IN TODAY’S EDITION
- Of course the fix was in on behalf of Hillary Clinton. Brazile’s “scoop” isn’t a surprise.
- Why are Papa John’s pizza sales down? Its founder blames the NFL.
- The House GOP released its tax reform plan, and there are a lot of changes.
- It turns out the best way to combat the opioid epidemic is to repair broken families.
- Will there soon be three Californias? Don’t count on it, but some people are trying.
- Plus our Daily Features: Top Headlines, Memes, Cartoons, Columnists and Short Cuts.
“The accumulation of all powers … in the same hands, whether of one, a few, or many, and whether hereditary, self-appointed, or elective, may justly be pronounced the very definition of tyranny.” —James Madison (1788)
By Thomas Gallatin
In what many are describing as a “bombshell” revelation, Donna Brazile, former interim head of the Democratic National Committee, has admitted what we actually knew last July — that the DNC rigged the nomination processes to ensure that Hillary Clinton defeated upstart Bernie Sanders. Brazile wrote in a Politico article Thursday, “I had promised Bernie when I took the helm of the Democratic National Committee after the convention that I would get to the bottom of whether Hillary Clinton’s team had rigged the nomination process. … By Sept. 7, the day I called Bernie, I had found my proof and it broke my heart.”
Democrat darling and favorite American Indian Sen. Elizabeth Warren also said she believes the nomination was rigged: “Yes, I think it was. What we have to focus on now as Democrats is, we recognize the process was rigged.” She continued, “And now it is up to Democrats to build a new process, a process that really works and works for everyone.”
Hold on a minute. Haven’t Democrats and the Left been screaming and moaning for the past year that the election was stolen from Hillary? America has endured months of Demo/MSM insistence of a phony Trump/Russia collusion conspiracy that supposedly swung the election to Donald Trump. And then there’s the oft-repeated refrain that Hillary deserved to be president because she won the popular vote, followed by calls to abolish the electoral college. Over and over again, the message has been how unfair the system was toward Hillary and that Trump needs to be resisted with the goal of eventually impeaching him.
Now, suddenly Democrats are turning on Clinton. To borrow a phrase from a certain book title, what happened? It’s certainly not new news that the DNC rigged the nomination process to ensure Clinton was the nominee. Again, we’ve known this for well over a year. It’s the reason that former DNC chief Debbie Wasserman Schultz was forced to resign. So after 25 years of Clinton corruption, why are Democrats only now throwing Hillary under the bus?
First, the corruption waters surrounding Hillary are getting too hot for comfort. We learned last week that the Clinton campaign paid for the infamous dossier that started the whole Russia collusion narrative. And it was revealed just yesterday that Team Hillary paid $168,000 to produce it. Like we have been saying for months, the Mueller investigation may turn against Democrats. And if they don’t have “Trump colluded with Russia” to assuage their Trump Derangement Syndrome, they’ve got nothing.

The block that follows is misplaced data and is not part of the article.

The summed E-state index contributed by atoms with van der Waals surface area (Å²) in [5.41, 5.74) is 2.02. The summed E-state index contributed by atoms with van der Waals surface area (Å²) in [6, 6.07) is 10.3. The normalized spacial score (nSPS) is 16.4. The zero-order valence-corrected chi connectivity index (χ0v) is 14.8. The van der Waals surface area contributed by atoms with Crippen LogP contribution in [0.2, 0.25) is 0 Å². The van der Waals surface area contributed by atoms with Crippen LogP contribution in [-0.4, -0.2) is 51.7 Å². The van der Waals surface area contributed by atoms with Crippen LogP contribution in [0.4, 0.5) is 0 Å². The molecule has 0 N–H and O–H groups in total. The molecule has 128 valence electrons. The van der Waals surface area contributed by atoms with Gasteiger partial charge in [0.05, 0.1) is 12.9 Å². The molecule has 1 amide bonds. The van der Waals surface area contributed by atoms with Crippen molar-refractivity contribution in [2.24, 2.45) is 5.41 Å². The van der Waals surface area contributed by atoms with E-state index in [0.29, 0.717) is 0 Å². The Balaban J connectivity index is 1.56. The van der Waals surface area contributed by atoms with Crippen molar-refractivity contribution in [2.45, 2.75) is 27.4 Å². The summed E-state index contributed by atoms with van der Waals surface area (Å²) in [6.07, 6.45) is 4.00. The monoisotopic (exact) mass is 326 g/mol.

Second, after 18 months of trashing Trump, the Democrat Party’s approval rating is no better than his, which doesn’t bode well for its mid-term election hopes. Democrats are seen by an increasing number of Americans as a party of the extreme Left and not the mainstream.
So, it appears that since Clinton not only lost the election but blew up the narrative of how she was cheated out of it, Democrats are no longer willing to put up with her lying and corruption.
On an interesting and yet not surprising side note, the big three major news networks didn’t even bother to cover Brazile’s accusation in their newscasts last night. Heads in the sand?
By Jordan Candler
The proliferation of national anthem protests in the NFL has culminated in falling television ratings and a shrunken fan base. But the political theater on display by athletes has repercussions beyond the field. For seven years, Papa John’s has branded itself around being recognized as the NFL’s official pizza sponsor. That was obviously a boon for business. At least until now.
Papa John’s CEO John Schnatter has revealed that business is sluggish due to fallout over his company’s ties to the NFL. He minced no words, either, reportedly complaining, “The NFL has hurt us by not resolving the current debacle to the players’ and owners’ satisfaction. NFL leadership has hurt Papa John’s shareholders.” He added, “Leadership starts at the top, and this is an example of poor leadership.” From Schnatter’s standpoint, “This should have been nipped in the bud a year and a half ago.”
According to Bloomberg, “Back in 2014, when Papa John’s posted a nearly 10 percent gain in North American same-store sales, the company credited its close relationship with the NFL and [Peyton] Manning for driving its business in the U.S. On Wednesday, the tone was quite different. Papa John’s post-earnings conference call was dominated by negative talk of the NFL. The league’s name came up 44 times during the discussion, compared with 12 mentions in the year-earlier call.”